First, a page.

By: Kevin Iwamoto
Now that hotels are better optimising revenue per room, travel buyers need to think carefully about their sourcing model
In full transparency, I was a global hotel programme category leader for HP for many years. We had the large volume global spend numbers that suppliers worldwide find exciting and attractive. We had hundreds of preferred hotels globally and had to deal with the local non-GDS rates that were only made available for the local market and never meant to be made available to a corporate hotel programme (India, for example, is notorious for this practice). Not only did we interact with our corporate preferred supplier partners but made allowances for local marketplace suppliers that were being patronised by local staff. The primary argument was that the global chain properties were too expensive for local and regional staff but were OK for the US travellers.
I often heard of companies using 2 and 3-star properties locally while only allowing 4 stars and above for US travellers. No matter what geographic region, the local vs. corporate preferred argument for properties was an international justification for the inherent failure of the global corporate hotel programme to capture and adjust to global marketplace dynamics and prices.
By the time I was leaving the industry as a corporate buyer, “dynamic pricing” was being introduced at all the chain property advisory boards that I belonged to and was being universally rejected by other hotel buyers like me. The age-old traditions such as annual hotel RFPs, negotiating last room availability (LRA), service amenities and selecting preferred hotels for a global directory were set in stone. Around the time I was leaving HP and my corporate buyer status, I recognised that the industry was changing and I could completely understand why the hotel chains were pushing for acceptance of dynamic pricing.
A common definition
Dynamic pricing simply means that you give your corporate clients a percentage discount of your BAR (best available rate) instead of a fixed (or seasonal) contracted rate. The corporate rates, and all other rate plans, basically adjust as yield is applied (up or down) to the pricing and availability of the hotel room inventory.
Revenue optimisation – where it started
The hotel suppliers have become very efficient in using client booking patterns and demands to develop revenue optimisation projections. This is a total break from the legacy cookie cutter discounts which were based mostly on volume and market shares.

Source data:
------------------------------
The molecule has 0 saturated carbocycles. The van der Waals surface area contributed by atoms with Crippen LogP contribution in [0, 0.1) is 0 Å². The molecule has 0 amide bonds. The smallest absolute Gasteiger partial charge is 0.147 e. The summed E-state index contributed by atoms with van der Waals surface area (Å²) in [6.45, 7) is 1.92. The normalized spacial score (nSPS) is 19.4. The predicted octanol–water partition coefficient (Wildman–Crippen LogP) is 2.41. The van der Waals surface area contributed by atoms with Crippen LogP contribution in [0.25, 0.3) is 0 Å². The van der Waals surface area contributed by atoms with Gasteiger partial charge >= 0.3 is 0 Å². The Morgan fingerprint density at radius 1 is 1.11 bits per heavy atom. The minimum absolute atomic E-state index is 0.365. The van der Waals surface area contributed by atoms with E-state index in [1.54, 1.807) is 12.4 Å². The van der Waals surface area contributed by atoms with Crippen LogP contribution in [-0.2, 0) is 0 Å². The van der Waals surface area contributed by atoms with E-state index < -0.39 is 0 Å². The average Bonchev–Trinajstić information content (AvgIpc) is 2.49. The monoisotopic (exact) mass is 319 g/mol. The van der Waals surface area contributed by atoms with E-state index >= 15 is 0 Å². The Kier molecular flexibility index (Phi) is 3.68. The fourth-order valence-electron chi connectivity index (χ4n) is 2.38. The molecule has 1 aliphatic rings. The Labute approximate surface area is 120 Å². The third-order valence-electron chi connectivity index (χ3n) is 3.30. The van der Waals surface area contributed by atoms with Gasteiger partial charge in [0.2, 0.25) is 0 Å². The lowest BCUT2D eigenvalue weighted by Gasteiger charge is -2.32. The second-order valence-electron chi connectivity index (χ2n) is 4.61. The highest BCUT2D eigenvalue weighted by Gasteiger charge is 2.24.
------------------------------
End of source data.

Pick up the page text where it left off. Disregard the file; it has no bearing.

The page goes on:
This change was a move from guesswork and anecdotal client projections into a more solid numerical quantification which was well received by the property owners and general managers. In case you are wondering, the main components for revenue optimisation are generally:
Multiple inventory buckets and price points
Business traveller versus leisure traveller pricing dynamics
Varying degrees of booking date flexibility
Length of stay
What has led to this drive for customer revenue optimisation by the hotel suppliers? It’s primarily driven by the ultra-sophisticated revenue management systems that all the mega-chains have developed to put more quantifiable data into their business processes to determine which clients and programmes are most optimal for their overall profitability.
Yes, they have all succeeded in this optimisation ritual while the buyers only defense has been to engage with third-party analytical companies either independently or part of their TMC supplier partner relationship.
Here’s a snapshot of what has happened rapidly over the past few years.
Revenue management, yield and hotel systems are becoming more complex
Room types now match the number of number of inventory categories that airlines have
Hotels are smarter now about how they manage inventory
Hotels have granularised layers of room inventory (Club Access rooms, Higher Floor Room, Deluxe Room, Standard Room, Breakfast included, etc.)
Increasing room inventory that’s more market based/dynamic driven rather than fixed
Introduction of 48-hour cancellation pricing
Introduction of resort fees (isn’t it amazing how many properties consider themselves resorts now?)
These trends are now affecting travel buyers where more and more fixed pricing strategies for hotel programme s are becoming less effective.
Our recent Rate Audits for clients suggest most programmes only get their negotiated rates 60-70% of the time. Therein lies the problem; traditional negotiated hotel rates are a static solution to a dynamic situation where: